Muscle strains: From your neck and shoulders, to your hips, lower back and hamstrings, overstrained muscles can occur if you fail to adequately warm up and cool down before and after your workout. Furthermore, most beginners tend to overestimate their fitness level and underestimate the intensity of the class. A combination of these factors can lead to overworked muscles, which may in turn lead to severe injuries.
- Spend at least 10 minutes stretching your entire body before and after each class.
- Choose a class that’s appropriate for your current fitness level.
- During the class, pay attention to your body and avoid any movements that cause severe discomfort or pain.
Badminton, tennis and squash are popular sports among Singaporeans. Although they aren’t known to cause as many injures as contact sports, they can still be dangerous if you’re older.
Here are 3 common injuries and how to avoid them!
Frozen shoulder: If you repeatedly deliver overhead shots, there’s a high chance you’ll be feeling pain and stiffness in your shoulder joint. This is caused by putting consistent stress on the joint, which may lead to thickening and inflammation of the connective tissue that surrounds the joint.
- This injury often occurs spontaneously without a clear cause. There’s not much you could do, except to strengthen your rotator cuff muscles in your shoulder joint and to warm up and cool down before and after exercising.
- If you have a shoulder injury, allow your shoulder to recover completely before taking up the sport again.
Tennis elbow: Despite its common name, this injury doesn’t only affect tennis players but most people who frequently play racquet sports. The pain associated with a tennis elbow is caused by an inflammaton of the tendon attached to the bony, exterior part of the elbow. A UK study found that age (over 35), frequency of playing (3 of more times a week), and racquet grip are all contributing factors to the injury.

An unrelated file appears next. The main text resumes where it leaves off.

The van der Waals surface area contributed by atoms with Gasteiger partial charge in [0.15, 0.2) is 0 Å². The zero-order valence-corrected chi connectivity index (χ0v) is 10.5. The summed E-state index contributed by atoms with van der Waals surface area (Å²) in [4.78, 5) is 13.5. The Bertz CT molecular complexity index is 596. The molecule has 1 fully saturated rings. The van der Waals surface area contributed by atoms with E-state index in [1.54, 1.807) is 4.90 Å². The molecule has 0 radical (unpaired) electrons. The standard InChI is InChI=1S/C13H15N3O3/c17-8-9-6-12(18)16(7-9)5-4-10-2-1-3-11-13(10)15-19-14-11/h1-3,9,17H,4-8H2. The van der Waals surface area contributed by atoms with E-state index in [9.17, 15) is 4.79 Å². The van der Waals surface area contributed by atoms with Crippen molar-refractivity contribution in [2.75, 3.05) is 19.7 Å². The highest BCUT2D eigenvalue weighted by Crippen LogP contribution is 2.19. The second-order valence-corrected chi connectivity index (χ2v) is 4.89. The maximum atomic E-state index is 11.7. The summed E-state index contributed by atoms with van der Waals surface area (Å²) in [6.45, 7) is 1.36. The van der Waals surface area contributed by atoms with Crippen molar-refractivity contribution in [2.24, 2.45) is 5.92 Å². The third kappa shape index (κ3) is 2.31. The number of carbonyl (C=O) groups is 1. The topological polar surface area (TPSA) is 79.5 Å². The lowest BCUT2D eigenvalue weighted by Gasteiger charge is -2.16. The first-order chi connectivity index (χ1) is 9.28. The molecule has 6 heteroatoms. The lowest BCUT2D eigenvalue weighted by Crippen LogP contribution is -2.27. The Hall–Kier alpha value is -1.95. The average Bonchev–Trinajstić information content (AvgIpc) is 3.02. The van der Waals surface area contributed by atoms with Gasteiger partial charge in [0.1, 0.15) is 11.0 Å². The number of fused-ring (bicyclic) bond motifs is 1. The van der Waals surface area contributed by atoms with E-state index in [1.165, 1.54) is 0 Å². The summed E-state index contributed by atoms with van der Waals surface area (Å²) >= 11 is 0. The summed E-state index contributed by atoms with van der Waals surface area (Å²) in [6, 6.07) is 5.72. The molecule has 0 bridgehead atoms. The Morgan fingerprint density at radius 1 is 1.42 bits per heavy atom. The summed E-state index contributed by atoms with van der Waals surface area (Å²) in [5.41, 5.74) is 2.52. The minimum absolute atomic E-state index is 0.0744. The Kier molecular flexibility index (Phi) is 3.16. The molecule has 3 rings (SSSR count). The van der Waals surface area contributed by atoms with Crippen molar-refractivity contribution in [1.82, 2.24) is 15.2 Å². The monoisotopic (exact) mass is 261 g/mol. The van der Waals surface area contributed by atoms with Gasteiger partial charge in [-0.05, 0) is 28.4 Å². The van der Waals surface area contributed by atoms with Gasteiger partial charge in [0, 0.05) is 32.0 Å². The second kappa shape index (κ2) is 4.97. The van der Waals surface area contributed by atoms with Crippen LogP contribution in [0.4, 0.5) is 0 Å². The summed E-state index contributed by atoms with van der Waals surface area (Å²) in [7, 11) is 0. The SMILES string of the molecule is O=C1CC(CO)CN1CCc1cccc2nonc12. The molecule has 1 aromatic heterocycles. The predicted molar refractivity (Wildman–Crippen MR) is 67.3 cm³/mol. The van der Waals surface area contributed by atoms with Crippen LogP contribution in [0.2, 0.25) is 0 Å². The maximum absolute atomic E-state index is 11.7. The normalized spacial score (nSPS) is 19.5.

- The best prevention is getting professional advice on choosing the right racquet, the proper grip, and the correct hitting techique. Getting these details right will place less stress on your elbow and avoid injury.
- Frequently perform exercises such as the tennis ball squeeze-and-release, wrist flexion stretch and wrist rolls, to strengthen your forearm and improve the flexibility in your wrists.
Knee pain: The sudden movements and rapid change of direction required in racquet sports place great stress on your knees. These can cause a range of knee injuries, including patellar tendonitis (jumper’s knee), and an overstretched or torn ligament and meniscus.